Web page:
My wife drives a Saab 93 (2006) with 90,000 miles. After the last tire rotation we noticed a dramatic increase in the noise level while driving. My tire guy told me the tires were cupping and we needed to repair the rear shocks. I took it to an independent mechanic who said it would cost me $300. I’m not sure he’s worked on these before because it took him a lot of time to come up with the price. The dealer said it could cost between $800 and $1200 depending on what was wrong. Has anyone heard of this problem with Saab’s and do you have any suggestions about about the repair - other than ear plugs?!
Worn shocks causes tire cupping, not just on Saabs but on all vehicles. If you’re going to deal with an independent mechanic, which I recommend, I suggest you try to find one who is familiar with Saabs; a specialist, in other words.
Although there should be nothing extremely difficult about replacing shocks, someone who’s familiar with the idiosyncrasies of a Saab will know things another mechanic might not, and the job will go more quickly and smoothly. Specialists may cost a bit more, but in my experience they’re worth it.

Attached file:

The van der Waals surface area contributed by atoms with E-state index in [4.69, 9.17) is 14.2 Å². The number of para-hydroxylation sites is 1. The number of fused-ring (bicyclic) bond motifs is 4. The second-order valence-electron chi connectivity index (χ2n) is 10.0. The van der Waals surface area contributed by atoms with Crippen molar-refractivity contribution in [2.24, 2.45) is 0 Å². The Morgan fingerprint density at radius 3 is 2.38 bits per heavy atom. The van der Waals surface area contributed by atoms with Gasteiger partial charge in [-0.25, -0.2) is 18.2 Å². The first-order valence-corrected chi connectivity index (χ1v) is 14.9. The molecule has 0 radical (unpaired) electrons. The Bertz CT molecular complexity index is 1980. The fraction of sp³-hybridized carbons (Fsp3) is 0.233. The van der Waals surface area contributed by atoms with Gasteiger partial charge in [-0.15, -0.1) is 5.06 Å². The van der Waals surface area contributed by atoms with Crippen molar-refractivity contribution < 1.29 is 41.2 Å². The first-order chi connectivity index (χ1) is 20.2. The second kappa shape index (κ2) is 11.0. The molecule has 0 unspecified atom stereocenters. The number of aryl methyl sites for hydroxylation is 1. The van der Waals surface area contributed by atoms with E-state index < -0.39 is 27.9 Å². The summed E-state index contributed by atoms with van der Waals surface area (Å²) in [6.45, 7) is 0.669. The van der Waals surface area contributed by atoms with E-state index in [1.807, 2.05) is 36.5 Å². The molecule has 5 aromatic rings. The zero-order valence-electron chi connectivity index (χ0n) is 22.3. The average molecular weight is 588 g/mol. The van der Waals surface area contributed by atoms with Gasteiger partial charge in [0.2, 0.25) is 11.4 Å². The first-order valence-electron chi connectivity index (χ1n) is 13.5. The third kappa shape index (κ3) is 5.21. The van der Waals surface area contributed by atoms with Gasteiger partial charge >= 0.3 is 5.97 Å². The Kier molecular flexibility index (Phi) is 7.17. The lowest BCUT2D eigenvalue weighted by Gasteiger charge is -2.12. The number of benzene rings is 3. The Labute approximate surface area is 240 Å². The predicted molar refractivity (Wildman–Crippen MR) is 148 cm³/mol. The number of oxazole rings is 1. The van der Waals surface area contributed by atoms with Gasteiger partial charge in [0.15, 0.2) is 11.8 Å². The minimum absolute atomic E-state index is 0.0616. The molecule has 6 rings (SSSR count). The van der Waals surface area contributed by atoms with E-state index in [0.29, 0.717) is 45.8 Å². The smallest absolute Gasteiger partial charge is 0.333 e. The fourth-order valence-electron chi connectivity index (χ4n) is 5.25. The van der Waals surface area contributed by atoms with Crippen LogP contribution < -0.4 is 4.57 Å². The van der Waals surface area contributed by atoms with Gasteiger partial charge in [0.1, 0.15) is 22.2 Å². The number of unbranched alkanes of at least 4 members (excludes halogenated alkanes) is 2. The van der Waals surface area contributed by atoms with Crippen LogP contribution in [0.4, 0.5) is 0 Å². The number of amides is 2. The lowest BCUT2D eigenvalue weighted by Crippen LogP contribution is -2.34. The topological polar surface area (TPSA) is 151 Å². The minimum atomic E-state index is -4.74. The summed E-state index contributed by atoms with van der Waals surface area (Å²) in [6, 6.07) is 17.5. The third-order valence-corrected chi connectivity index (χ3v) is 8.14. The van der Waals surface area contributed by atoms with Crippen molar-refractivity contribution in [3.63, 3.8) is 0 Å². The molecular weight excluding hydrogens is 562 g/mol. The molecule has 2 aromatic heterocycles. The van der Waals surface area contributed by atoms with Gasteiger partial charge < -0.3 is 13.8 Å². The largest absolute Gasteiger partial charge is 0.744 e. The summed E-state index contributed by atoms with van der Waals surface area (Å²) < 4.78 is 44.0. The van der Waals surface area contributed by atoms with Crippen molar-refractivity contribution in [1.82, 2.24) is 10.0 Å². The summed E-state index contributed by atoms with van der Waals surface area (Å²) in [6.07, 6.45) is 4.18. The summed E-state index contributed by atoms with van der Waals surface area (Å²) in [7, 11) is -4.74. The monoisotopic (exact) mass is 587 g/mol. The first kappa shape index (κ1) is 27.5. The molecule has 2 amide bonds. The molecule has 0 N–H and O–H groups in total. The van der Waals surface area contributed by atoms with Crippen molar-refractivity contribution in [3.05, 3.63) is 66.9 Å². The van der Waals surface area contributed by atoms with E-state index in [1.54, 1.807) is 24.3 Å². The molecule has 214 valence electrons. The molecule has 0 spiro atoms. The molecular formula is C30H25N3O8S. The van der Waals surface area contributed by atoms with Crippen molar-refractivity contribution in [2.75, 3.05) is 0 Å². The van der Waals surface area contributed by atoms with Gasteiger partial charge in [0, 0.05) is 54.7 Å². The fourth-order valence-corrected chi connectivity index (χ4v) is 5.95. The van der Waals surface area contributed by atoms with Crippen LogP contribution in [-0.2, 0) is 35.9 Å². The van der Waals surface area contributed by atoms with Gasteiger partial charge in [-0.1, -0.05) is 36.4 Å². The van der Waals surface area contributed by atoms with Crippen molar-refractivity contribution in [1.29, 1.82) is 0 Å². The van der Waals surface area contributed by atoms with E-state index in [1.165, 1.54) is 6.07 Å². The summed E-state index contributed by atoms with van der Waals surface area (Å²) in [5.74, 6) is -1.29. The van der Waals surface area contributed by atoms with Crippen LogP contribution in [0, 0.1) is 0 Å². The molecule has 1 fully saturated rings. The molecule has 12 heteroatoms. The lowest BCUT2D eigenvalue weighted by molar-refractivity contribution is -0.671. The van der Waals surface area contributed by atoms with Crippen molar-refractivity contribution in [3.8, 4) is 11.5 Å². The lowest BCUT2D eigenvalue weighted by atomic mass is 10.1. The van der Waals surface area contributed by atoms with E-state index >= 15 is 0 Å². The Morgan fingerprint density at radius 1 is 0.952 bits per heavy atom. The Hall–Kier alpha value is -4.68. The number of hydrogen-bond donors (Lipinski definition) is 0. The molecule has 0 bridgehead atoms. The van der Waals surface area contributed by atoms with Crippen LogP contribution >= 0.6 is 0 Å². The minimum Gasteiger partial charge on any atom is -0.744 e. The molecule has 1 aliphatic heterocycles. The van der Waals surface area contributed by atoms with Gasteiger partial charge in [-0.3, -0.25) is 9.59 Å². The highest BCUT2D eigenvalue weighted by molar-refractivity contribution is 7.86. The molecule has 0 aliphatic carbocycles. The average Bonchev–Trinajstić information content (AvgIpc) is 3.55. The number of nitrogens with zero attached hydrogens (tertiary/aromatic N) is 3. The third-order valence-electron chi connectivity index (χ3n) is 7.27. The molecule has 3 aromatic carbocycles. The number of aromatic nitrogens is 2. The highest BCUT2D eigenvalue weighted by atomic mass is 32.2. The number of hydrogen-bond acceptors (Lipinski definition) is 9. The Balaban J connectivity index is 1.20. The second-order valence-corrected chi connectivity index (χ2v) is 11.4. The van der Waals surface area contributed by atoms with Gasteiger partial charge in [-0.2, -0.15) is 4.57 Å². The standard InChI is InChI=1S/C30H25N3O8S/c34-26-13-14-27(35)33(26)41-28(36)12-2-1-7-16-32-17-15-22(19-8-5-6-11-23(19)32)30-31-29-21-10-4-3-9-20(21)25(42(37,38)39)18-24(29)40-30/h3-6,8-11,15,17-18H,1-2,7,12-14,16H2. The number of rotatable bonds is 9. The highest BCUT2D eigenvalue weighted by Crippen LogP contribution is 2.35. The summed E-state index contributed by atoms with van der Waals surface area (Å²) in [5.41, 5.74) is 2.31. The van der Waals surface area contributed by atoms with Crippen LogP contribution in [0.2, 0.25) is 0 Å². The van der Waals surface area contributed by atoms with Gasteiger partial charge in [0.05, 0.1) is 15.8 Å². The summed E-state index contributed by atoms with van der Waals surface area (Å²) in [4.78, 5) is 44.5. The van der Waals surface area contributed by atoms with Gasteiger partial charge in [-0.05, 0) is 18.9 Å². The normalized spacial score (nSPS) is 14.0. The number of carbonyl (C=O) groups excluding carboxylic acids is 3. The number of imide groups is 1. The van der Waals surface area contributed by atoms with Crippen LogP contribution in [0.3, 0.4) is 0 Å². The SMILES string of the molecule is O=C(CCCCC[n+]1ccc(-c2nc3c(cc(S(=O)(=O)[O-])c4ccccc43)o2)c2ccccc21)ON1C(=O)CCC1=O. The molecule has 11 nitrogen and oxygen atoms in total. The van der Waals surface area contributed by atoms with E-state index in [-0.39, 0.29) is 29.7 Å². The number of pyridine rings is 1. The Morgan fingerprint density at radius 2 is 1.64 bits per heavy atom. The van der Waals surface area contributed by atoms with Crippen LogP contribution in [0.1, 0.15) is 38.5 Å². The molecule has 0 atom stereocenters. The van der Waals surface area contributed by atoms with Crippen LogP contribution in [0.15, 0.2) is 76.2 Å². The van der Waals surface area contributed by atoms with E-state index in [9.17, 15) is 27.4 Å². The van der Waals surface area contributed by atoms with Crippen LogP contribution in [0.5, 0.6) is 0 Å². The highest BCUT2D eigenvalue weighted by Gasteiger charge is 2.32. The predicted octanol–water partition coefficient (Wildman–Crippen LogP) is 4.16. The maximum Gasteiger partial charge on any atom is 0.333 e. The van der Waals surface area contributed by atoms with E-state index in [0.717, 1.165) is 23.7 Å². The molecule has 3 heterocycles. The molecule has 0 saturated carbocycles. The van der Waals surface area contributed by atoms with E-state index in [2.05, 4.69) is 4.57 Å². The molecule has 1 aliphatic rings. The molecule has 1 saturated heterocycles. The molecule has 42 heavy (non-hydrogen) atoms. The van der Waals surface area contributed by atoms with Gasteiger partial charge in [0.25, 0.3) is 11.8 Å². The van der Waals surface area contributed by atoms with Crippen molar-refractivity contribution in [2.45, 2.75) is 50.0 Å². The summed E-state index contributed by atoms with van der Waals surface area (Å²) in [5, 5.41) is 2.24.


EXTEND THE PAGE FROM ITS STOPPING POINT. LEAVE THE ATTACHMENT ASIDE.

You should be able find an independent who specializes in Saab by checking your local phone book or by going to the “Mechanics Files” section of the CarTalk home page.
As far as the noise goes, once a tire is cupped it will stay that way until it’s worn out. There is no “repair.” New tires is the only solution.
This car shouldn’t be unique in anyway to repair suspension components. It is built on GM’s Epsilon platform, shared with Malibu and G6. Saab, Chevy, Pontiac, same thing.
…and unless you replace those rear shocks, the new tires will start to exhibit the same wear pattern very soon.
Well, then any mechanic should be able to replace the shocks. I forgot; Saabs aren’t really Saabs anymore.